What Is Thalamus and How It Looks Like?
- Who was the first to use the word ‘thalamus’ in the anatomical context?
- How many thalami are there in your brain?
- Which body system does thalamus belong to?
- How does the thalamus create partial awareness of the stimuli?
- What are the main thalamic divisions?
Wondering what is thalamus and where its miraculous powers come from? Here is a precise yet comprehensive account of thalamus structure and function with thalamus diagram and facts.
The first use of the word ‘thalamus’ in anatomical context is found in the writings of Galen, a 2nd century AD scholar who wrote in Greek. However, he used the word in a derivative sense and applied it to something other than a large mass in diencephalon that you call the ‘thalamus’ today.
By the term ‘thalamus’, he meant a region at the back of diencephalon and adjacent to the lateral geniculate bodies where the lateral ventricles come together. According to him, the optic tracts arose from this region of the brain.
The thalamus can be defined as a group of nuclei which act in a unified way as a final relay station for messages going to the cerebral cortex.
Thalamus makes one of the two parts of diencephalon – the part of the brain located just below the cerebral cortex and above the mesencephalon – with the other being the hypothalamus.
How many thalami are there in your brain? There is a pair of thalami, one per hemisphere. They lie deep within the brain close to the midline third ventricle. An inter-thalamic adhesion, called the massa intermedia, connects them with each other.
The location of the thalamus helps it perform its primary function, that is relaying information from below.
According to Edward G. Jones (2012), the author of ‘The Thalamus’, the thalamus has traditionally been divided into three parts, namely, the epithalamus, the dorsal thalamus, and the ventral thalamus. He based these divisions on the derivatives of three types of cellular masses observed in the wall of developing diencephalon. This tripartite division provides an increasingly strong connectional basis.
The epithalamus is made up of the anterior and posterior paraventricular nuclei and the habenular nuclei. This part of the thalamus neither receives nor sends fibres to the cerebral cortex. However, there are closer affinities between the epithalamus and the hypothalamus.
Comprising several types of nuclei, the dorsal thalamus both sends to and receives fibres from the cerebral cortex and the striatum. Here the striatum is a crucial part of the motor and reward systems. The nuclei lying in the dorsal region of the thalamus can be distinguished into the principal nuclei and the nuclei of the internal medullary lamina.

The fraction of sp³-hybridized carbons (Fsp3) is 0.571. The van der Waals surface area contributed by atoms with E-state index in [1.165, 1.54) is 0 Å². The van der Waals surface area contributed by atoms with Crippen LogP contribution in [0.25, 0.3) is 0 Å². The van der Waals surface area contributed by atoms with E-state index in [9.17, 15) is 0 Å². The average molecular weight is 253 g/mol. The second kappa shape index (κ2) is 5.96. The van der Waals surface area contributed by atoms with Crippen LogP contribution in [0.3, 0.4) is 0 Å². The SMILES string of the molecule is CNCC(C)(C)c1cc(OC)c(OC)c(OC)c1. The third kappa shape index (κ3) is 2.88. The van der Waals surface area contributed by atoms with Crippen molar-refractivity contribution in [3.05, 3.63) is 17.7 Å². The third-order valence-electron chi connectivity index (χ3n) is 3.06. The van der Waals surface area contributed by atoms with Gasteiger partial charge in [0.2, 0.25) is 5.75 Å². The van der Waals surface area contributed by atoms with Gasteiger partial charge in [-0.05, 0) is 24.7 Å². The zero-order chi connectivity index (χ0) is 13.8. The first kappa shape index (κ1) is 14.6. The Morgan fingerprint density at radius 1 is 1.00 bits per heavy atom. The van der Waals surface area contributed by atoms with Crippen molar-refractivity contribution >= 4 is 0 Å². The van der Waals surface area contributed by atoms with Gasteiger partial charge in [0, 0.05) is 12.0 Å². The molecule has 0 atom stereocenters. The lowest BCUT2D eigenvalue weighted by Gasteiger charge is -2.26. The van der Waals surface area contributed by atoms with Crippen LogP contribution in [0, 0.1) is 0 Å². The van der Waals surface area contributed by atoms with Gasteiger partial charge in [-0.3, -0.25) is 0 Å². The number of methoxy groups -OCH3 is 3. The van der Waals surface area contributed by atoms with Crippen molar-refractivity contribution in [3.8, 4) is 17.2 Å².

The ventral division or the ventral thalamus is made up of the ventral lateral geniculate nucleus, reticular nucleus, and zona incerta. Some researchers, however, also claim the nucleus of the fields of Forel to be found in the ventral segment of the thalamus.
In the thalamus diagram, you will find that the ventral division does not send axons to the cerebral cortex and the striatum even though it may receive fibres from both these sites.
What Does It Do?
The thalamus is traditionally known for its job as a sensory relay in the systems like hearing, vision, taste, and perception of sensory stimuli from the skin and internal organs. The latest research has pointed out some more jobs performed by this part of the brain, which include motor activity, memory, emotions, and arousal, etc. Richard Stevko (2014) enlists and describes various functions performed by the thalamus in the book “Neurophysiology”.
When you drive in traffic, run through the woods, dream, or suffer a bellyache, you are surrounded with masses of internal and external data coming to you through the sensory system. It needs to be sorted, which is done by the thalamus. The thalamus serves the functions of correlation and making a perception out of sensation.
Another important function of the thalamus is that it helps you to create a partial awareness of the sensory stimuli received from the peripheral organs. On receiving a sensation, you use the thalamus to focus on, become aware of, and initiate the formulation of thought.
With this part of the brain, you can also focus on or maintain attention. During this process, the thalamus temporarily makes certain areas in the cerebral cortex more receptive and sensitive to the coming data.
Thalamus Facts in Brief:
- The thalamus is a dual lobed mass of grey matter located beneath the cortical region.
- It is the component of the limbic system, which is a set of brain structures located beneath the cortex and on top of the brainstem.
- Diencephalon is a part of the forebrain, which further comprises two components, that is, the thalamus and hypothalamus.
- While the job of the thalamus is to facilitate sensory perception and regulate motor functions, the hypothalamus is concerned with the regulation of hormonal secretions, the pituitary and adrenal glands, and the body temperature, etc.
- As a relay station, the thalamus connects the cerebral cortex with other parts of the brain and the spinal cord which have a role in sensory perception and movement.
- Your thalamus is responsible for regulating sleep, alertness, and consciousness.